Haywire Custom Guitars-Active Pickups
An Active Pickup Is One That Uses Electronics To Improve The Sound
Electronics also enhance its operation and lower the magnetic requirements. There are a variety of ways to "Activate" a pickup. A simple "buffer" pre-amp will do the trick, but it will also amplify the hum and buzz the pickup produces. Just because a pickup is "active" doesn't guarantee you'll get great results just a strong ,clean and quiet signal.
EMG pickups utilize an internal pre-amp (inside the pickup), which not only makes the pickup louder, it also reduces the noise! EMG active pickups have higher output levels than traditional passive pickups. Using an internal pre-amp is the most efficient way to create an active pickup. All the coil connections are shielded, the pre-amp is shielded, and the output of the pickup cable is low-impedance, which makes it less susceptible to noise. Also, it avoids a spider web of wires and possible loose connections in your guitar and the installation is simple. All the benefits with none of the hassle.
If you find that the output level of your EMG pickup is too hot to get clean tones, the easiest fix is to reduce the gain on your amp (if it has pre-amp/master volume controls). If that doesn't do it for you, then try turning down the volume control on your guitar.
Unlike a traditional passive volume/tone system, the low-impedance EMG system lets you turn down the volume with very little effect on the tone, so you won't sound muffled when you back off the volume knob. This is much like the Haywire Treble Bleed Option for passive style pickus.
All active guitar and bass pickups we make require a battery. The EMG Select models are passive and don't need one. The active pre-amp, located in the pickup housing, is powered by a 9 volt battery. EMG active pickups and EQs are powered by a standard, rectangular 9 volt (IEC 6LR61/NEDA 1604A) battery. We recommend normal alkaline batteries (Eveready or Duracell, for example) for best results. These are the same batteries that you would use in an effects box or wireless unit and are widely available. We do not recommend the use of rechargeable batteries in EMG systems. Although they are compatible electrically, typically you must fully discharge these batteries to preserve long life, which can be problematic in normal usage.
All pickups and EQ units can run off a single battery with no problems. Since the current drain on all EMG products is very low, you should still get reasonable battery life with any combination of circuits.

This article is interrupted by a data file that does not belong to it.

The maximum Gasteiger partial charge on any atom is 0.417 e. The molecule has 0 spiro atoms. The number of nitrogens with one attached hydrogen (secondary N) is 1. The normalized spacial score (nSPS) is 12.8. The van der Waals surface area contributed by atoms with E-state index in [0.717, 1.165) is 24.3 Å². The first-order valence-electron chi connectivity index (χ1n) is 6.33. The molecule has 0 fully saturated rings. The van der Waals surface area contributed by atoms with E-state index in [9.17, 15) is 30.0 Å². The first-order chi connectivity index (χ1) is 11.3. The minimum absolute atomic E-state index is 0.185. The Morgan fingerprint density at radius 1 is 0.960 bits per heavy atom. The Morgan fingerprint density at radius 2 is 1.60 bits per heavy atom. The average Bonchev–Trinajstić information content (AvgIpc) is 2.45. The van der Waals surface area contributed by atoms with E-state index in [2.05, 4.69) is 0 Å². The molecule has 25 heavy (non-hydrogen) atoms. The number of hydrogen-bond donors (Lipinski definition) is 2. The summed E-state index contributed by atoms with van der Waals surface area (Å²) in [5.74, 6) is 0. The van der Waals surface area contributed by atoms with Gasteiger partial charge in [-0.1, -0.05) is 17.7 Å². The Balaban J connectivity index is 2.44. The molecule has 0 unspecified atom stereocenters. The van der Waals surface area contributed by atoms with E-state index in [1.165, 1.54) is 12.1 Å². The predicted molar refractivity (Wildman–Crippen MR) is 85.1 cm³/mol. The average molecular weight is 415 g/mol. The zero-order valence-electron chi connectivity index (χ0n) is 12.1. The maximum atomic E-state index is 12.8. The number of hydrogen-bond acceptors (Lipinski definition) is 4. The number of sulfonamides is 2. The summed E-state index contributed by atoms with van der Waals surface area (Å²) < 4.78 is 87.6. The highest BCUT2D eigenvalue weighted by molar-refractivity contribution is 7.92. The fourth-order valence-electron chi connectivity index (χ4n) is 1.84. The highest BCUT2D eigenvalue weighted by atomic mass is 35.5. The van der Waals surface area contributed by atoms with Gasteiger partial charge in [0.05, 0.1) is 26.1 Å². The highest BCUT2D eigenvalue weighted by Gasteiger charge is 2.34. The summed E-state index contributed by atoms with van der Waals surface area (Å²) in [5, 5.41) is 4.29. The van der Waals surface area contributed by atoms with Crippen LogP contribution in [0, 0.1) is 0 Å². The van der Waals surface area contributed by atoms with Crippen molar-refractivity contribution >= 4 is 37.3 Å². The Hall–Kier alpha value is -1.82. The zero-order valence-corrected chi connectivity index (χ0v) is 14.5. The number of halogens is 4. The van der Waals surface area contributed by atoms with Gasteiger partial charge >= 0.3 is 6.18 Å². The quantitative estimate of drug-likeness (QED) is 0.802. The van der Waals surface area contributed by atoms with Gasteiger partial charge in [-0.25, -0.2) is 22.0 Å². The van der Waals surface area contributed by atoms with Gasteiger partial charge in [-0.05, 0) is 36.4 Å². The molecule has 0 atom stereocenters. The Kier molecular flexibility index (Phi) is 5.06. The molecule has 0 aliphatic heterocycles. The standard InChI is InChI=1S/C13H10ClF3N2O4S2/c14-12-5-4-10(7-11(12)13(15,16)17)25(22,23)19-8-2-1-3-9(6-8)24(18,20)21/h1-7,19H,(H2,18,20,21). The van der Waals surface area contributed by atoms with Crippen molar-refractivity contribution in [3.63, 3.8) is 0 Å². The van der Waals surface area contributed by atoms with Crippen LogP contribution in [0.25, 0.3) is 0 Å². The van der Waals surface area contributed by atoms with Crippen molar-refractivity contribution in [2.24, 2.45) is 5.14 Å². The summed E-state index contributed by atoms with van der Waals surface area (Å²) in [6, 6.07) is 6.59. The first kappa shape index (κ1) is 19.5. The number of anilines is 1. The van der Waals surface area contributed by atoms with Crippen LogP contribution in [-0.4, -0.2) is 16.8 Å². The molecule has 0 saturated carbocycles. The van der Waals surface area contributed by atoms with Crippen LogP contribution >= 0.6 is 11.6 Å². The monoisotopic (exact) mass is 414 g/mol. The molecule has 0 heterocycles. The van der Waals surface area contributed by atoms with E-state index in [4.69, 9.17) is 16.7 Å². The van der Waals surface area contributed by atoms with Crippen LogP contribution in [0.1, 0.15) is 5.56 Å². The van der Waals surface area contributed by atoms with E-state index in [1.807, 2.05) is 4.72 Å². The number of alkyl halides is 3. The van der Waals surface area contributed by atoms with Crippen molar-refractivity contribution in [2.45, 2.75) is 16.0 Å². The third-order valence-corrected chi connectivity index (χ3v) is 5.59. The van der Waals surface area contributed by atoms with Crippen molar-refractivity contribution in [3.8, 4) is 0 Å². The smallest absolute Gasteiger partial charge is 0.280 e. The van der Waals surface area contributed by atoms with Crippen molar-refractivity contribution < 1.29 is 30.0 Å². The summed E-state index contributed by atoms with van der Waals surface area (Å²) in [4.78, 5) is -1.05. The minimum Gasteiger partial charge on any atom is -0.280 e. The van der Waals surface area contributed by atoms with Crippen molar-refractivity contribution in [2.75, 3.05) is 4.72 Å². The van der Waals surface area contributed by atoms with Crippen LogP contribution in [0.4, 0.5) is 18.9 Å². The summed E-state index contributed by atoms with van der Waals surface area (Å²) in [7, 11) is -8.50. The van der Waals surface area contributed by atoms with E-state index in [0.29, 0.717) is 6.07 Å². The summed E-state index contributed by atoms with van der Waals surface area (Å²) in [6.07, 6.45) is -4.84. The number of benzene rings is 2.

You can use multiple batteries If you've got room for multiple batteries in your guitar, you can use two batteries wired in series to power your onboard circuitry at 18 volts. The output level will not appreciably increase, but you'll have increased headroom and crisper transients. This is especially useful for percussive/slap bass styles where you can generate enormous instantaneous power levels across the entire frequency spectrum.
You can also wire two batteries in parallel to provide a regular 9 volt supply but with much longer lifespan between battery changes.
Although most of EMG products are rated for 27 volts, we recommend a maximum of 18 volts. The additional benefits of 27 vs. 18 volts are negligible.
All EMG pickups and EQ systems are designed for extremely low current drain. In addition, the pickup jack included with all models has a switch that disconnects the battery when the guitar is not plugged in. To maximize battery life, you should always unplug your guitar when it's not in use.
Generally, each pickup requires about 80 microamps (uA), except for the Vintage Series pickups which require 220 uA each. EMG active EQ circuit requirements vary widely but are higher than pickups.
For your reference, a standard 9 volt alkaline battery provides 580 milliAmpHours (mAh) of power. That means that it will provide 580 milliAmps for 1 hour or 1 milliamp for 580 hours. There are 1000 uA per mA. You can figure the approximate battery life of any setup by adding up the individual power requirements, then dividing 580,000 by this total. Here's an example:
1 - EMG-81 = 80 uA
2 - EMG-SV = 220 uA*2 = 440 uA
1 - EXG = 410 uA
Total required = 930 uA
Total life = 580,000 uAh/930 uA = 623 hours
If you left your guitar plugged in day and night, the battery should still last a month. Under normal playing conditions, you would probably be looking at changing the battery twice a year. Of course, you should treat these numbers conservatively and not try to drain every last uA out!
Because EMG pickups are designed from the ground up to operate as active pickups, they're not very functional when deprived of power. As the battery weakens over time, the output level will reduce and become more distorted. When you hear that happening, it's time to change the battery.
Below a certain voltage, the onboard active circuitry will stop working. At that point, you will hear little or no output from the guitar.
Remember: Unplug when using active pickups and guitar is not in use to prevent power loss from battery.